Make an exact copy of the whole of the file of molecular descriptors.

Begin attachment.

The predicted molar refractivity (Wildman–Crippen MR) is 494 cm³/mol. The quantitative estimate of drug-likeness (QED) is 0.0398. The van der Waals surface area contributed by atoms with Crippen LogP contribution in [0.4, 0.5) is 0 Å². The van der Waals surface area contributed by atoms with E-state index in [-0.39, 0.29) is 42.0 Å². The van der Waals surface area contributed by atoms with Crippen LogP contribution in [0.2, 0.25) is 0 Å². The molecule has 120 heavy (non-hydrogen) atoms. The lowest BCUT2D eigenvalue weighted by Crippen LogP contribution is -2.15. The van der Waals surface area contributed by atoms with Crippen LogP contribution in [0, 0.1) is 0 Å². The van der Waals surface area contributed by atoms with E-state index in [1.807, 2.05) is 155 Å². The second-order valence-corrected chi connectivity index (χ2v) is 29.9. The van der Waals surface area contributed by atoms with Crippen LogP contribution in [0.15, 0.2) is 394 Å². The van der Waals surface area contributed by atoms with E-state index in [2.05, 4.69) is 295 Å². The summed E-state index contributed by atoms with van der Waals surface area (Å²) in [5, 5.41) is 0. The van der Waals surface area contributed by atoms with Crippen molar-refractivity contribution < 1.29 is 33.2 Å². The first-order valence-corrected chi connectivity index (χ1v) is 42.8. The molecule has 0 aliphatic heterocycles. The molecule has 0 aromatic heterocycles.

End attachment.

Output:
The predicted molar refractivity (Wildman–Crippen MR) is 494 cm³/mol. The quantitative estimate of drug-likeness (QED) is 0.0398. The van der Waals surface area contributed by atoms with Crippen LogP contribution in [0.4, 0.5) is 0 Å². The van der Waals surface area contributed by atoms with E-state index in [-0.39, 0.29) is 42.0 Å². The van der Waals surface area contributed by atoms with Crippen LogP contribution in [0.2, 0.25) is 0 Å². The molecule has 120 heavy (non-hydrogen) atoms. The lowest BCUT2D eigenvalue weighted by Crippen LogP contribution is -2.15. The van der Waals surface area contributed by atoms with Crippen LogP contribution in [0, 0.1) is 0 Å². The van der Waals surface area contributed by atoms with E-state index in [1.807, 2.05) is 155 Å². The second-order valence-corrected chi connectivity index (χ2v) is 29.9. The van der Waals surface area contributed by atoms with Crippen LogP contribution in [0.15, 0.2) is 394 Å². The van der Waals surface area contributed by atoms with E-state index in [2.05, 4.69) is 295 Å². The summed E-state index contributed by atoms with van der Waals surface area (Å²) in [5, 5.41) is 0. The van der Waals surface area contributed by atoms with Crippen molar-refractivity contribution < 1.29 is 33.2 Å². The first-order valence-corrected chi connectivity index (χ1v) is 42.8. The molecule has 0 aliphatic heterocycles. The molecule has 0 aromatic heterocycles.